Jumia moves top bosses to Africa from Dubai in profit push
‘As we are an Africa-focused company, we want our leaders to be based with customers, vendors and employees,’ he said.
Jumia Technologies AG is closing its office in Dubai and moving senior management to the African countries they oversee as part of a plan to cut losses and redirect the company after its founders quit last month.
Managers will move to countries in their region, with most going to Morocco, Kenya and Ivory Coast, and the 60-person Dubai office will be disbanded, Jumia’s acting head Francis Dufay said in an interview.
“As we are an Africa-focused company, we want our leaders to be based with customers, vendors and employees,” he said.
Dufay took over after founders Sacha Poignonnec and Jeremy Hodara left the online retailer last month. He said he’s attempting to cut costs — Dubai’s rents are rising faster than those in New York or London — and become more responsive to the young, tech-savvy population in its African markets while fending off larger competitors.
Jumia went public in 2019 in a New York listing where it was was hailed as the Amazon of Africa. Since then, it’s been struggling with persistent losses and its shares have dropped 68%. Meanwhile, Amazon.com Inc. is planning to expand its e-commerce service into some of the larger African markets as soon as next year, people familiar with the matter said.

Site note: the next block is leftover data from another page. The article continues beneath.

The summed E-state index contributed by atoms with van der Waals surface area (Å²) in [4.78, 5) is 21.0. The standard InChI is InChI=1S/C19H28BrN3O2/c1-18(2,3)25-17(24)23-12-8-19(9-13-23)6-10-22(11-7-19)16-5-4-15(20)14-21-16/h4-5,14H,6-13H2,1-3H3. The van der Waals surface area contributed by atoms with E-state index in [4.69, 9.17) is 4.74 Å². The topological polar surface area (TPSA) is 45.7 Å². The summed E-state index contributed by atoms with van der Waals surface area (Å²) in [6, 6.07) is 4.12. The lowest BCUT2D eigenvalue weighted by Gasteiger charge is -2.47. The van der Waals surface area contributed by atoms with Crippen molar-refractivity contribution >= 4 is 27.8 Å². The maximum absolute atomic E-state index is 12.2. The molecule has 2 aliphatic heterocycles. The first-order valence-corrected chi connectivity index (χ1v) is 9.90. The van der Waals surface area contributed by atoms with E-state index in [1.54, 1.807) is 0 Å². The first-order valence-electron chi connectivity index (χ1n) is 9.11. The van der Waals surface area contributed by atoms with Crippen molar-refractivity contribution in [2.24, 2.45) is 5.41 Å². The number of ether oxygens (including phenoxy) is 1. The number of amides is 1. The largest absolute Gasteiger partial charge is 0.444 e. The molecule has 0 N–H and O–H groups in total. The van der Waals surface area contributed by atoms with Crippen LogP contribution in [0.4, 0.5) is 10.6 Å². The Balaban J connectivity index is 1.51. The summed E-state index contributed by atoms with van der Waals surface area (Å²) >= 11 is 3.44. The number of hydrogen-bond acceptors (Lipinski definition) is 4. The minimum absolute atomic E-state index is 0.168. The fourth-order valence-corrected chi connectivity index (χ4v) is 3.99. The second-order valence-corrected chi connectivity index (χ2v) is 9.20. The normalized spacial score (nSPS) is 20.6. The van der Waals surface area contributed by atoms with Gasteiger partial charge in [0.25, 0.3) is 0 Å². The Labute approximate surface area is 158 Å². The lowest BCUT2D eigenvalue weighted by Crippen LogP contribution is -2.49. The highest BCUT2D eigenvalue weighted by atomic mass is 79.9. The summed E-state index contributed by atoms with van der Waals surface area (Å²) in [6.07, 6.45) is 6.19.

A representative for Amazon didn’t immediately respond to a request for comment.
Still, Dufay said that the company’s more than 10 years of experience operating in Africa give it an advantage over new competitors. For example, Jumia has built a logistics business from scratch to deal with the lack of formal addresses and city mapping in many of the areas where it makes deliveries.
The company, which was one of the first African companies to achieve so-called unicorn size and has attracted investors such as French drinks maker Pernod Richard SA and US investment bank Goldman Sachs Group Inc., plans to reduce its losses over the next 12 months, Dufay said, without elaborating. Jumia previously guided that it expects an adjusted Ebitda loss of $200 million to $220 million this year.
He said he’ll double down on Jumia’s “bread-and-butter” e-commerce categories, including fashion, beauty, consumer electronics and appliances. The company will also pause the logistics services it offers third parties in its operating countries except for Morocco, Nigeria and Ivory Coast, he said.
“We have spread ourselves a bit too thin in the past by pushing many projects across our markets,” he said. “We are at a very interesting point in the life of the company, as the board appointed a new leadership more focused on the on-the-ground operations to drive a new plan to lead to a significant improvement on the profitability trajectory.”